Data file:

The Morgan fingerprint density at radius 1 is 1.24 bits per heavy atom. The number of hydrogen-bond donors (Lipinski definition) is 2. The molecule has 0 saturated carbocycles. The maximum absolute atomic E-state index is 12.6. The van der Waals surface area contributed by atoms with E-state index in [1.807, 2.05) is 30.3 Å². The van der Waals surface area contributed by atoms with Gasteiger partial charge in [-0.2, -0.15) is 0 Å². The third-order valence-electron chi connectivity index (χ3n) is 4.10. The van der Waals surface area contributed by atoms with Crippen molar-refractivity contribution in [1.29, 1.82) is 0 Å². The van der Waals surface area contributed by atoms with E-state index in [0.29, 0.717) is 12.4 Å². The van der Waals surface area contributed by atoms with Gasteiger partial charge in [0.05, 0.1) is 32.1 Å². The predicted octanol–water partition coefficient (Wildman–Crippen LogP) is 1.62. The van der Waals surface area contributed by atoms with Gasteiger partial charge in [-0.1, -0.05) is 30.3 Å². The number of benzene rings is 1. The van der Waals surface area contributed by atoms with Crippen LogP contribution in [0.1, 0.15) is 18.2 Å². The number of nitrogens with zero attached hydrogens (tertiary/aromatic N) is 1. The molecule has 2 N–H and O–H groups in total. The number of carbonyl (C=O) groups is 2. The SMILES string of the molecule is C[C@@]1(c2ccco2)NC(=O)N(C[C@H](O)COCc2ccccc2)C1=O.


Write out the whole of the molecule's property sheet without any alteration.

The Morgan fingerprint density at radius 1 is 1.24 bits per heavy atom. The number of hydrogen-bond donors (Lipinski definition) is 2. The molecule has 0 saturated carbocycles. The maximum absolute atomic E-state index is 12.6. The van der Waals surface area contributed by atoms with E-state index in [1.807, 2.05) is 30.3 Å². The van der Waals surface area contributed by atoms with Gasteiger partial charge in [-0.2, -0.15) is 0 Å². The third-order valence-electron chi connectivity index (χ3n) is 4.10. The van der Waals surface area contributed by atoms with Crippen molar-refractivity contribution in [1.29, 1.82) is 0 Å². The van der Waals surface area contributed by atoms with E-state index in [0.29, 0.717) is 12.4 Å². The van der Waals surface area contributed by atoms with Gasteiger partial charge in [0.05, 0.1) is 32.1 Å². The predicted octanol–water partition coefficient (Wildman–Crippen LogP) is 1.62. The van der Waals surface area contributed by atoms with Gasteiger partial charge in [-0.1, -0.05) is 30.3 Å². The number of benzene rings is 1. The van der Waals surface area contributed by atoms with Crippen LogP contribution in [0.1, 0.15) is 18.2 Å². The number of nitrogens with zero attached hydrogens (tertiary/aromatic N) is 1. The molecule has 2 N–H and O–H groups in total. The number of carbonyl (C=O) groups is 2. The SMILES string of the molecule is C[C@@]1(c2ccco2)NC(=O)N(C[C@H](O)COCc2ccccc2)C1=O.